President Raisi’s death in the helicopter crash in northwestern Iran throws new challenges to these succession plans. Now Iran has to find not just a new President who can run the government at a time when the country is grappling with economic and social tensions at home and geopolitical challenges abroad, but also a potential successor, a cleric, to the Supreme Leader. Since the revolution of 1979, Iran saw only two supreme leaders — Ayatollah Ruhollah Khomeini, the founder of the Islamic Republic, and Ayatollah Khamenei, who assumed the position in 1989 after Khomeini’s death. Iran doesn’t announce the successor of the Supreme Leader in advance. Ayatollah Raisi was seen as a frontrunner and now, new names, including Mojtaba Khamenei, the son of the Supreme Leader, and Alireza Arafi, an influential white-turbaned cleric who heads Friday prayers at the Qom shia seminary, are being added to the list.

After Raisi’s death was confirmed, Iran swiftly moved to put in place an orderly transition. According to the Iranian Constitution, if the President is incapacitated, the First Vice President should take over as acting President with the approval of the Supreme Leader. Mr. Khamenei on Monday appointed First Vice President Mohammad Mokhber as acting President. The country will have next Presidential elections on June 28. Mr. Khamenei says the death of Raisi would not affect governance or stability. It is unlikely to alter Iran’s foreign policy direction either. “But the loss of one of the most experienced and ideologically disciplined defenders of the revolution and a transition amid domestic and regional uncertainties, is an added challenge to the Islamic Republic,” writes The Hindu in this editorial.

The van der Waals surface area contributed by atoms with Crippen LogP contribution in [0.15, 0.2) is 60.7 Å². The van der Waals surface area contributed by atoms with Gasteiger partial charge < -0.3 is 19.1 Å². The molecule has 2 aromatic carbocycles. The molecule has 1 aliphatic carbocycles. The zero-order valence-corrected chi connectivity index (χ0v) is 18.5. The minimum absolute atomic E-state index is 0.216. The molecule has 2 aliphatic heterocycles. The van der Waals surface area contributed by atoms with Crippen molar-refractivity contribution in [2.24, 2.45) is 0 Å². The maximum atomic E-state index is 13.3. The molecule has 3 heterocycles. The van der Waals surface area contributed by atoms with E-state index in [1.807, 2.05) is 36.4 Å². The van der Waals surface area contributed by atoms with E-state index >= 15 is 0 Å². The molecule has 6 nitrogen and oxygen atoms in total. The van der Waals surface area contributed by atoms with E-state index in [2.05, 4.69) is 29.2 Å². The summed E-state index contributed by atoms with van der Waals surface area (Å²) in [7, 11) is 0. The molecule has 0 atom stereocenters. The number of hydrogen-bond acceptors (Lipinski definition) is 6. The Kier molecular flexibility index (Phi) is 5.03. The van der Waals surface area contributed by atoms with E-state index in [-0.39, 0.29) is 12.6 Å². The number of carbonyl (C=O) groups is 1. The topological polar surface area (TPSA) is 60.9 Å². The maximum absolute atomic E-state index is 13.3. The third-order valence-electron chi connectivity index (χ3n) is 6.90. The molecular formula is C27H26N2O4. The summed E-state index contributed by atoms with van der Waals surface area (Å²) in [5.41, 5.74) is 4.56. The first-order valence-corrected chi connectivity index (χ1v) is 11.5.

India mourns

India has enjoyed good ties with Iran ever since the Islamic revolution. It was just a week ago India signed a long-term agreement to further develop and operate the Chabahar port, which my colleague Suhasini Haidar calls India’s gateway to Central Asia, defying pressure from the West. India expressed its shock and grief over the death of President Raisi. “My heartfelt condolences to his family and the people of Iran. India stands with Iran in this time of sorrow,” Prime Minister Narendra Modi posted on X immediately after the news of the demise was confirmed. External Affairs Minister S. Jaishankar also expressed condolences to the Iranian people and said, “I Recall my many meetings with them, most recently in January 2024.” India also announced one day’s ‘state mourning’ on Tuesday. Earlier, in April, Eraj Elahi, the Iranian ambassador to India had told the media here that President Raisi was expected to visit later this year to enhance bilateral ties. Both Mr. Raisi and Mr. Abdollahian had interacted with Mr. Modi and Mr. Jaishankar on multiple occasions. Mr. Jaishankar attended the swearing-in ceremony of President Raisi on August 5, 2021, report Kallol Bhattacherjee and Suhasini Haidar.

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5. Stay invested: On Chabahar and India-Iran ties

India should not tailor its ties with Iran to U.S. foreign policy changes, writes The Hindu in this editorial.